It may be hard to think of a connection between offshore welding of oil pipelines and integrated circuit wafer handling. Thanks to Berkeley Process Control (www.berkeleyprocess.com) looking to leverage its technology skills, there fortunately is.
Teaming with J. Ray McDermott, an energy services company, the company developed an automated welding system for joining sections of pipe being laid underwater from barges. The objective was improved process control and productivity. The system's machine control and calibration technology uses lasers to detect the geometry of junctions between the beveled ends of 20- to 30-inch diameter pipe sections. Touch sensitivity, by detecting torque levels in robot positioning systems, allows precise location of six welding torches at each of five stations. Networked Berkeley motion-and-machine controllers provide real-time management of 14 servo axes on each station, the automatic weld-seam tracking system, and the automated welding process.
Berkeley Director of Engineering, David Taylor, notes the laser mapping and touch calibration for the weld system led directly to its Autocalibration® technology that is seeing use in wafer handling. Application to wafer handling came about, says Taylor, from Berkeley looking for other uses where its technology could be used "to remove operator dependencies and subjectivity from machine set up." And in semiconductor manufacturing, this could involve several hours of teaching a handling machine positioning routines, and is only as accurate as the person teaching the robot. Because of the laser-mapping location and touch sensitivity, this time is now reduced to minutes, he adds.
Previously, teaching a handling robot involved manually jogging the robot along the proper path to the "teach points." This process is highly "eyeball" dependent and can involve having the programmer in awkward stances to observe the robot's end effector. With Autocalibration, a pre-programmed calibration routine is executed to find physical reference features via various sensing methods (laser mapping, touch, etc.) to learn all of the wafer handoff positions.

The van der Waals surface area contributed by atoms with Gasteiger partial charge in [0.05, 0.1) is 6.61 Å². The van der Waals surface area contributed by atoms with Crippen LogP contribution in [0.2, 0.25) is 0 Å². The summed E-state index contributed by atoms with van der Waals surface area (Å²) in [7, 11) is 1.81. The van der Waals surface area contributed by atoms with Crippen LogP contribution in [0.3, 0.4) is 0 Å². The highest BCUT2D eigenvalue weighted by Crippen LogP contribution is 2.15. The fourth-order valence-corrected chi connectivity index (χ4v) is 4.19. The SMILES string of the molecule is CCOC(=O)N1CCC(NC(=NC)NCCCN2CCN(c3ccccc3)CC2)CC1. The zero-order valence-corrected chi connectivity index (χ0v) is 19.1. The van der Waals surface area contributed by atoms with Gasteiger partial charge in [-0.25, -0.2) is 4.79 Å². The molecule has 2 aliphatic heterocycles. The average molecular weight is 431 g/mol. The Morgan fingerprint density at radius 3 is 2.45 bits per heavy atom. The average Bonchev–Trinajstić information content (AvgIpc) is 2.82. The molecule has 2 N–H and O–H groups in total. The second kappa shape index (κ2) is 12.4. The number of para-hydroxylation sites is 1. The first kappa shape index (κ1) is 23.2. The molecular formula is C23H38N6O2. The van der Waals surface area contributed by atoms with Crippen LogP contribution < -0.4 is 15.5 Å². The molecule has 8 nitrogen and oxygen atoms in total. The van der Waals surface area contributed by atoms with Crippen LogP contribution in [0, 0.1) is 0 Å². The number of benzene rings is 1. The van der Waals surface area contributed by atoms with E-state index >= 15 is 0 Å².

When asked why it couldn't be done previously, Taylor says that the company's BX series motion-and-machine controller "tightly couples motion and I/O in monitoring motor torque," which is vital for the automated system to determine precise touch points by a robot.
Such efficacy of the Autocalibration technology is born out by Heinrich Walk, a director with ASYS GmbH (Schorndorf, Germany), a maker of vacuum chamber wafer handling system robots. "We had to integrate the whole control system into our equipment without using external racks and other control devices. The high level of integration of the BX controller caught our attention. The 64-bit RISC-based, multitasking, shared state information technology gave us confidence that important features like Autocalibration, robot self-diagnostics, and the adaptive control algorithm would work well," he states.
Taylor cautions, not all stations in a handling system can use just lasers and touch calibration to determine effector position, and these must be accounted for. Calibration can also be reflective or through-beam optical sensors when contact is not desired to prevent damage.
Taylor adds that the system is a user configurable software application rather than needing custom solutions for particular customers—allowing users to set up without writing software.
Himanshu Shah, senior analyst with ARC Advisory Group (Sewickley, PA), notes, "Autocalibration can also eliminate manual set-ups in other industries due to inconsistencies in products, variability in machine parts, or lack of knowledge of exact work space dimensions. Autocalibration technology can be extended effectively across applications ranging from special machinery to packaging lines."